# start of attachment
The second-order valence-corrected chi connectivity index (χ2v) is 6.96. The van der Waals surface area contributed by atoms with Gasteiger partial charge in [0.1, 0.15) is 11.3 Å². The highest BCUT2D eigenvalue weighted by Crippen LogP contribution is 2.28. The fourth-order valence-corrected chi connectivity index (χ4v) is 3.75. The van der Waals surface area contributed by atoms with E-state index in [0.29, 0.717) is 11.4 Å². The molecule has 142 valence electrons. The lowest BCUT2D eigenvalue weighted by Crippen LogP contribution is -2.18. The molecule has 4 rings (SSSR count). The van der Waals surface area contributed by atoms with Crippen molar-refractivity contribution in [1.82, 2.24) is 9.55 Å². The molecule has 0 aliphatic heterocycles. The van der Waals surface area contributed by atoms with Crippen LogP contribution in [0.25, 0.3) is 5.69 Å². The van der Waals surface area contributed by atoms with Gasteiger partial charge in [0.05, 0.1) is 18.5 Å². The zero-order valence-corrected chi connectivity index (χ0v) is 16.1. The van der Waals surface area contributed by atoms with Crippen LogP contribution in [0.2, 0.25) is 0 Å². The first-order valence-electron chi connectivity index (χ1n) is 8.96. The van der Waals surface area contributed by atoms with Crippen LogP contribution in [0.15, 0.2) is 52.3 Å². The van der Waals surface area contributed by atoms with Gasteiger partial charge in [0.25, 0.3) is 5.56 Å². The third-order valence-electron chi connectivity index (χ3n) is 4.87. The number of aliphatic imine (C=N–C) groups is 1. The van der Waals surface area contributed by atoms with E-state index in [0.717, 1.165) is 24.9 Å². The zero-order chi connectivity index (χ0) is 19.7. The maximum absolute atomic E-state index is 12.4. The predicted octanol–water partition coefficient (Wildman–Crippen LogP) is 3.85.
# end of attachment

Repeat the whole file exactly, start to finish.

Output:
The second-order valence-corrected chi connectivity index (χ2v) is 6.96. The van der Waals surface area contributed by atoms with Gasteiger partial charge in [0.1, 0.15) is 11.3 Å². The highest BCUT2D eigenvalue weighted by Crippen LogP contribution is 2.28. The fourth-order valence-corrected chi connectivity index (χ4v) is 3.75. The van der Waals surface area contributed by atoms with E-state index in [0.29, 0.717) is 11.4 Å². The molecule has 142 valence electrons. The lowest BCUT2D eigenvalue weighted by Crippen LogP contribution is -2.18. The molecule has 4 rings (SSSR count). The van der Waals surface area contributed by atoms with Crippen molar-refractivity contribution in [1.82, 2.24) is 9.55 Å². The molecule has 0 aliphatic heterocycles. The van der Waals surface area contributed by atoms with Crippen LogP contribution in [0.25, 0.3) is 5.69 Å². The van der Waals surface area contributed by atoms with Gasteiger partial charge in [0.05, 0.1) is 18.5 Å². The zero-order valence-corrected chi connectivity index (χ0v) is 16.1. The van der Waals surface area contributed by atoms with Crippen LogP contribution in [0.2, 0.25) is 0 Å². The first-order valence-electron chi connectivity index (χ1n) is 8.96. The van der Waals surface area contributed by atoms with Crippen LogP contribution in [0.15, 0.2) is 52.3 Å². The van der Waals surface area contributed by atoms with Gasteiger partial charge in [0.25, 0.3) is 5.56 Å². The third-order valence-electron chi connectivity index (χ3n) is 4.87. The number of aliphatic imine (C=N–C) groups is 1. The van der Waals surface area contributed by atoms with E-state index in [0.717, 1.165) is 24.9 Å². The zero-order chi connectivity index (χ0) is 19.7. The maximum absolute atomic E-state index is 12.4. The predicted octanol–water partition coefficient (Wildman–Crippen LogP) is 3.85.